A technology designed to help deliver active ingredients has been reformulated by BASF to fit the regulations of the Japanese ‘quasi-drug’ market. The company refers to Cytovector as an intelligent penetration technology and said it can help the delivery of active ingredients due its positive charge, which improves the ingredients’ affinity with the cell membrane.
According to BASF, it can be particularly useful for formulations aiming to fight against wrinkle formation or whitening products.
The new reformulated Cytovector, Cytovector QD, can help formulators open up the Japanese whitening market, according to BASF, where there are significant growth opportunities.
Japan holds big potential for skin whitening
Skin whitening and brightening products find their main market in Japan, China and South Korea, and to a lesser extent India.
However, the sector is expanding with ingredients being formulated into a number of anti-aging products in the attempt to reduce the appearance of age spots and irregular pigmentation which can be associated with aging skin.
Cosmetochem launch novel Liposome Herbasec® range
Liposome Herbasec® is a novel range of standardized, liposomal-based botanical extracts in powder form. In Japan, skin whitening products come under the quasi drug regulation, which means their ingredients must be compliant with the Japanese Standard of Quasi-Drug Ingredients (JSQI) which is controlled by the Ministry of Health and Labor.
In order to fit the JSQI regulations, BASF had to remove one of the ingredients, the quaternized soy protein, and replace it with an ingredient listed with the JSQI of similar efficacy, BASF spokesperson Olivier Teillac explained.
In addition, Teillac explained that the encapsulated active ingredients associated with Cytovector QD must also be QD compliant with the JSQI if they are to be suitable for the Japanese market.
New Drugs Discovered to Fight Deadly Parasite
Scientists have discovered new drugs against a that infects 50,000 to 70,000 people annually in Sub-Saharan Africa. About 30,000 of those infected die. A person gets it from being bitten by a tsetse (Tet-see) fly infected with the parasite. It causes human African trypanosomiasis (HAT) and can go the individual’s and disturb his or her sleep cycle. The is often referred to as Sleeping .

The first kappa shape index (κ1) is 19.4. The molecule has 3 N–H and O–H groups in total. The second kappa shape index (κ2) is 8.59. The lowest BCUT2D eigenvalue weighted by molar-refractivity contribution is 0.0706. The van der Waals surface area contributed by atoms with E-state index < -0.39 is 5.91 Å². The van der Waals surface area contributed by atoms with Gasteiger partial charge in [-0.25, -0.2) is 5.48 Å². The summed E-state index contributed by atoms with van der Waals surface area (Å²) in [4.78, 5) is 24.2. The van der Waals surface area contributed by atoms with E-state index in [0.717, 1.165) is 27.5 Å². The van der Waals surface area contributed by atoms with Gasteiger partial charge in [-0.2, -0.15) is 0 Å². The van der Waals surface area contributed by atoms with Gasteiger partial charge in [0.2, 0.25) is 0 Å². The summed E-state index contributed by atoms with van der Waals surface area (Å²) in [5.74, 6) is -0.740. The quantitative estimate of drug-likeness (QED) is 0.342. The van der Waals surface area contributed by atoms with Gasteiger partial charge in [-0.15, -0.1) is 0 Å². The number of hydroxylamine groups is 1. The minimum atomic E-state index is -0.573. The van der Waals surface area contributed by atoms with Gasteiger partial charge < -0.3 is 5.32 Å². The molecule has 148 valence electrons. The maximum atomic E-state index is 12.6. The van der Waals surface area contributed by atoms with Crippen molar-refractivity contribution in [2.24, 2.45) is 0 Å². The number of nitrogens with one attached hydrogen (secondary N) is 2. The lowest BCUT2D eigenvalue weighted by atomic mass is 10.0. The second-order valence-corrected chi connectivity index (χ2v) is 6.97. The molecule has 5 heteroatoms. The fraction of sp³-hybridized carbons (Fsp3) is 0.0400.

There are two drugs currently available. Melarsoprol is potentially fatal to the person being treated and eflornithine is expensive and requires staying in the for a long time and the parasite is becoming resistance to it.
Most individuals who are infected are poor and cannot afford to be treated. In turn, pharmaceutical companies have little to no incentive to research and develop new drugs. This discovery was made by researchers at universities in Australia and Toronto.
Researchers are working on narrowing down the list to the drug or drugs, all taken by , that can best treat the disease.
Researchers Aim To Speed Cancer Drug Development By Testing On Humans, Mice In Tandem.
The Boston Globe reported that "in the new work, funded with a $4.2 million economic stimulus grant from the National Cancer Institute, mice are receiving treatment in tandem with humans...to speed up and streamline the development of cancer drugs." Cheryl Marks, associate director in the division of cancer biology at the NCI, noted that "there are 800-plus drugs in the pharmaceutical pipeline, and we already don't have enough people going into clinical trials to begin with." But, because "mice can be engineered to carry one or more faulty genes known to cause human cancers," researchers are now inserting "various human prostate- and lung-cancer gene mutations...into mice," with the hope that "the mice, with simpler genetics than the humans, will reveal more about what is happening in the patients."
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